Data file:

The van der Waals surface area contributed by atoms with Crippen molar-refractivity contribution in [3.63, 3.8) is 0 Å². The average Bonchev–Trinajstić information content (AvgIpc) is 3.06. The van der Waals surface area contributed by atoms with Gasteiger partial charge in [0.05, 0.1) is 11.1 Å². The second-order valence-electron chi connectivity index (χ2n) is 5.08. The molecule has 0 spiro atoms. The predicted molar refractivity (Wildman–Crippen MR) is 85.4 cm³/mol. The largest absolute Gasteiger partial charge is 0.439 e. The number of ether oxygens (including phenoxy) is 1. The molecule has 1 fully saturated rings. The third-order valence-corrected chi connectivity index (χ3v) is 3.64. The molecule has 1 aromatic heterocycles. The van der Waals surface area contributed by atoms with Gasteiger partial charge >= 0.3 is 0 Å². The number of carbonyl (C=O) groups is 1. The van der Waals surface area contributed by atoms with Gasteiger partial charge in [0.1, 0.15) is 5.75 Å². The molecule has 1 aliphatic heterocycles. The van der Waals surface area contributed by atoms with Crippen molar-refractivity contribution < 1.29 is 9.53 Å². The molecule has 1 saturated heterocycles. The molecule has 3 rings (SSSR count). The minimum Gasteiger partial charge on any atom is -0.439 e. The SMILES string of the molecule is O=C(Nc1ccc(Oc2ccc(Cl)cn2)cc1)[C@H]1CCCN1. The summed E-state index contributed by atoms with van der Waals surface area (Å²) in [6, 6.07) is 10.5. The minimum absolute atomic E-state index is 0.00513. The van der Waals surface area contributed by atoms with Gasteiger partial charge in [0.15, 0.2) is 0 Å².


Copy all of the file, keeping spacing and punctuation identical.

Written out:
The van der Waals surface area contributed by atoms with Crippen molar-refractivity contribution in [3.63, 3.8) is 0 Å². The average Bonchev–Trinajstić information content (AvgIpc) is 3.06. The van der Waals surface area contributed by atoms with Gasteiger partial charge in [0.05, 0.1) is 11.1 Å². The second-order valence-electron chi connectivity index (χ2n) is 5.08. The molecule has 0 spiro atoms. The predicted molar refractivity (Wildman–Crippen MR) is 85.4 cm³/mol. The largest absolute Gasteiger partial charge is 0.439 e. The number of ether oxygens (including phenoxy) is 1. The molecule has 1 fully saturated rings. The third-order valence-corrected chi connectivity index (χ3v) is 3.64. The molecule has 1 aromatic heterocycles. The van der Waals surface area contributed by atoms with Gasteiger partial charge >= 0.3 is 0 Å². The number of carbonyl (C=O) groups is 1. The van der Waals surface area contributed by atoms with Gasteiger partial charge in [0.1, 0.15) is 5.75 Å². The molecule has 1 aliphatic heterocycles. The van der Waals surface area contributed by atoms with Crippen molar-refractivity contribution < 1.29 is 9.53 Å². The molecule has 1 saturated heterocycles. The molecule has 3 rings (SSSR count). The minimum Gasteiger partial charge on any atom is -0.439 e. The SMILES string of the molecule is O=C(Nc1ccc(Oc2ccc(Cl)cn2)cc1)[C@H]1CCCN1. The summed E-state index contributed by atoms with van der Waals surface area (Å²) in [6, 6.07) is 10.5. The minimum absolute atomic E-state index is 0.00513. The van der Waals surface area contributed by atoms with Gasteiger partial charge in [0.15, 0.2) is 0 Å².